Recently, I tested a trumpet after repairing a valve problem. The second valve slide was very loose and it vibrated as I played. Then I noticed something that I had never seen before even having tested thousands of trumpets. When I played the low F#, the slide rattled its way out. Then, after playing a little more, on the low B, the slide worked its way back into place. This was so odd that I had to make a video of it.
After contemplating the phenomena, I figured out the forces at work. When you play a trumpet, or any other wind instrument, there are high pressures and low pressures at various points in the instrument. These places change with the frequency of the note that is being played. So in my case, it happened to be that on the low F#, the point of high pressure was at the 2nd valve slide, and on the low B, the low pressure point was there. (Along the same lines; if you play a trumpet with the water key open, most of the notes sound very airy and bad, but a few are not affected at all.)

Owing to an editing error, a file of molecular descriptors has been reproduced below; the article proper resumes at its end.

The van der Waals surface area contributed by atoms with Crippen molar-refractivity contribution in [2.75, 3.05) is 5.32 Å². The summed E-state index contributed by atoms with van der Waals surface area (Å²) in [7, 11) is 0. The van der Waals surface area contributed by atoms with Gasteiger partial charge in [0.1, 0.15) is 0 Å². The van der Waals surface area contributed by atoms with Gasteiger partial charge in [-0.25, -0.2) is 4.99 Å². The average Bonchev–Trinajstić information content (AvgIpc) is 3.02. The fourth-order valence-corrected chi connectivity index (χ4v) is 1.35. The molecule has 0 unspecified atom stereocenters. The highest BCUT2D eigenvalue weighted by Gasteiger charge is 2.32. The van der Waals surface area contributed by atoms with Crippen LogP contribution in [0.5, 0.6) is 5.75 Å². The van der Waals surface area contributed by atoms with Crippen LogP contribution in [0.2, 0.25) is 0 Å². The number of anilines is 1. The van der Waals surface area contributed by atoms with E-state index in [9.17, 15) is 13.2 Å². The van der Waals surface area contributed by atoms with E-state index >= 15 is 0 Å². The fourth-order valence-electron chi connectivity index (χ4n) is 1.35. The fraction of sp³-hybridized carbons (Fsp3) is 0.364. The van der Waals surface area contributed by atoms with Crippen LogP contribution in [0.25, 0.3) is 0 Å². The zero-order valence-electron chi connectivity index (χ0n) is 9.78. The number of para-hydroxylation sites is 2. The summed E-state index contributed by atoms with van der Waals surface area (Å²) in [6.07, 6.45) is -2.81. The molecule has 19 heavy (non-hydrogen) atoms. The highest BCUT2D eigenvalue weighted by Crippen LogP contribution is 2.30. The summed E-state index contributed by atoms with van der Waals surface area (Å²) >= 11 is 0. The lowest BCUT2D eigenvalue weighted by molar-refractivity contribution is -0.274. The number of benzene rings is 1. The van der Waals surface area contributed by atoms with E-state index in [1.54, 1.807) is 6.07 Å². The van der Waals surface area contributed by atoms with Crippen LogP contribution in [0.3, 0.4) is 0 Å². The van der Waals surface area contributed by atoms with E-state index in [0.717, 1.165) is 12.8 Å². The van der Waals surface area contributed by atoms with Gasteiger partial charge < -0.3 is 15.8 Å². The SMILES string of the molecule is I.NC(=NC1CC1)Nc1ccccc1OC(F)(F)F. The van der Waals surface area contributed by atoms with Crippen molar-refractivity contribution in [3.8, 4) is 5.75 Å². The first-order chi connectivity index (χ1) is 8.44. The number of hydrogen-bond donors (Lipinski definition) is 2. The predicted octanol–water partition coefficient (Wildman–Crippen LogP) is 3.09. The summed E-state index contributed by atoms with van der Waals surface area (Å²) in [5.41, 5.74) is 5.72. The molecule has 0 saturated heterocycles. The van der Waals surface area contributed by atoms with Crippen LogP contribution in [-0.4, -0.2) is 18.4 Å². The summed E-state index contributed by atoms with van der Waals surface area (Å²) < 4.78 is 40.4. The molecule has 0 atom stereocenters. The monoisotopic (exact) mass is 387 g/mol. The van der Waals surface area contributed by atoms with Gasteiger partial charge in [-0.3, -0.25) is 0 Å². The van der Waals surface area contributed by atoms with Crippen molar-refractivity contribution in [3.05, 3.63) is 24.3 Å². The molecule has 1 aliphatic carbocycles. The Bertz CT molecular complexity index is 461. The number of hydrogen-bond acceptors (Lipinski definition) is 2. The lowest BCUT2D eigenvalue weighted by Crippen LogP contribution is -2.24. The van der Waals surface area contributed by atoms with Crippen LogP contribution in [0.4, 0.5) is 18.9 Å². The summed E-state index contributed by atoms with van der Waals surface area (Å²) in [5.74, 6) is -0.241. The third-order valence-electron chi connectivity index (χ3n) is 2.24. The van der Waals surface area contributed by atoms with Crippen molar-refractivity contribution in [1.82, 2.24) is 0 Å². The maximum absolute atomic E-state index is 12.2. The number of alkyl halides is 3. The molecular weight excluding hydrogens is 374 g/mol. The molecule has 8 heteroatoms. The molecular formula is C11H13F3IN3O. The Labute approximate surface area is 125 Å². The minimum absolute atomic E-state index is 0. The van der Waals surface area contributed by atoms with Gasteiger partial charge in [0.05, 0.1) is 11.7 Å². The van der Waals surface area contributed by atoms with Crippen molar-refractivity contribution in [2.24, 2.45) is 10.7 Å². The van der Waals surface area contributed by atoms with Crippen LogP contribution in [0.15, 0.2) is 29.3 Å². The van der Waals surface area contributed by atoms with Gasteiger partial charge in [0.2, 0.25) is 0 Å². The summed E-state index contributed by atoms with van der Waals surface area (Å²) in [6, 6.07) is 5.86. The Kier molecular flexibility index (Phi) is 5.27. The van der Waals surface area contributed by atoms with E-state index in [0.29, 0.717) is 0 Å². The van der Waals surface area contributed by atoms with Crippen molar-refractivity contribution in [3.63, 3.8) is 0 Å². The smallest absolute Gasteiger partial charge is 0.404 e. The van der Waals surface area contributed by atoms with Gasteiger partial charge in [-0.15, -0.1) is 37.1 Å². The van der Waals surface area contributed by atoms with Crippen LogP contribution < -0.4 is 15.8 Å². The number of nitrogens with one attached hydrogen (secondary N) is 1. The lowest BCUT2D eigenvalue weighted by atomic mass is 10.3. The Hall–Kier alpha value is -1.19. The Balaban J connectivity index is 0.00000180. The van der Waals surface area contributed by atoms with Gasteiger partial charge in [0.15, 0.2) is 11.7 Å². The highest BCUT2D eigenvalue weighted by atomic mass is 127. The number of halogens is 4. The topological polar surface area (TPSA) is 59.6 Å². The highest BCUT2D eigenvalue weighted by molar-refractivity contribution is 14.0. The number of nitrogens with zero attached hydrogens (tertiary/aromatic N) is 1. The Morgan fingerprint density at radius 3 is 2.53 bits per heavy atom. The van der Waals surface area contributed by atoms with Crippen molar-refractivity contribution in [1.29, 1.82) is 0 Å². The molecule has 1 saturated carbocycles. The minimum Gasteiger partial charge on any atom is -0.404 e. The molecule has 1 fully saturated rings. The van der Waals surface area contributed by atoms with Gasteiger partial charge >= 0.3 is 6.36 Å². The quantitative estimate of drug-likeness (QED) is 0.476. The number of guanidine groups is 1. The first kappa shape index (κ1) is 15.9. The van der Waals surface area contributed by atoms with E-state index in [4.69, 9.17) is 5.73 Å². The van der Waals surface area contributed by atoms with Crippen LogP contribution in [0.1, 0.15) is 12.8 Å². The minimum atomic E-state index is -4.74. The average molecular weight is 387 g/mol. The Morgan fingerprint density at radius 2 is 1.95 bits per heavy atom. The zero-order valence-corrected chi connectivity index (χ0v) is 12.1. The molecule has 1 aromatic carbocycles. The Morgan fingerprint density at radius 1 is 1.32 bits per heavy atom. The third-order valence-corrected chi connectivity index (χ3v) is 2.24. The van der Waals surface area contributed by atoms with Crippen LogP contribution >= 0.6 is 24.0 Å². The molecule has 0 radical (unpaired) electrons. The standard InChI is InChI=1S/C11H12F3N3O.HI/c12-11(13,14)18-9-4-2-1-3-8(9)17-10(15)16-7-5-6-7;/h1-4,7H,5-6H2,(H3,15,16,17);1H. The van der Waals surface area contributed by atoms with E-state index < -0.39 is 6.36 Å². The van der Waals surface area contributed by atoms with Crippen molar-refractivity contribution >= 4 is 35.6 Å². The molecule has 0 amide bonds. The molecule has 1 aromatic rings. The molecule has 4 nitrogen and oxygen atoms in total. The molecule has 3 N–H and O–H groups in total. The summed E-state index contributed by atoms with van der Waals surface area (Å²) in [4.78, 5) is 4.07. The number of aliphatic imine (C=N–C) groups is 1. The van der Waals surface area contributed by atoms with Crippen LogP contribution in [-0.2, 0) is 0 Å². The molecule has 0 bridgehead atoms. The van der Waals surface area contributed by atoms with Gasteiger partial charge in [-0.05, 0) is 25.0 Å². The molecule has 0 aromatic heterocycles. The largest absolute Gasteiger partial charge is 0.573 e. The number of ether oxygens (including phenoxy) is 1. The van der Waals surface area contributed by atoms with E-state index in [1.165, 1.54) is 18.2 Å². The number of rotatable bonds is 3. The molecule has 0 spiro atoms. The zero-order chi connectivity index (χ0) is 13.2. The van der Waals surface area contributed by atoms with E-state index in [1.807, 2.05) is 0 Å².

P.S. As interesting as I found the wandering slide, I did tighten it before I gave it back to the customer. They likely would not have found it very interesting if their slide fell out during a performance.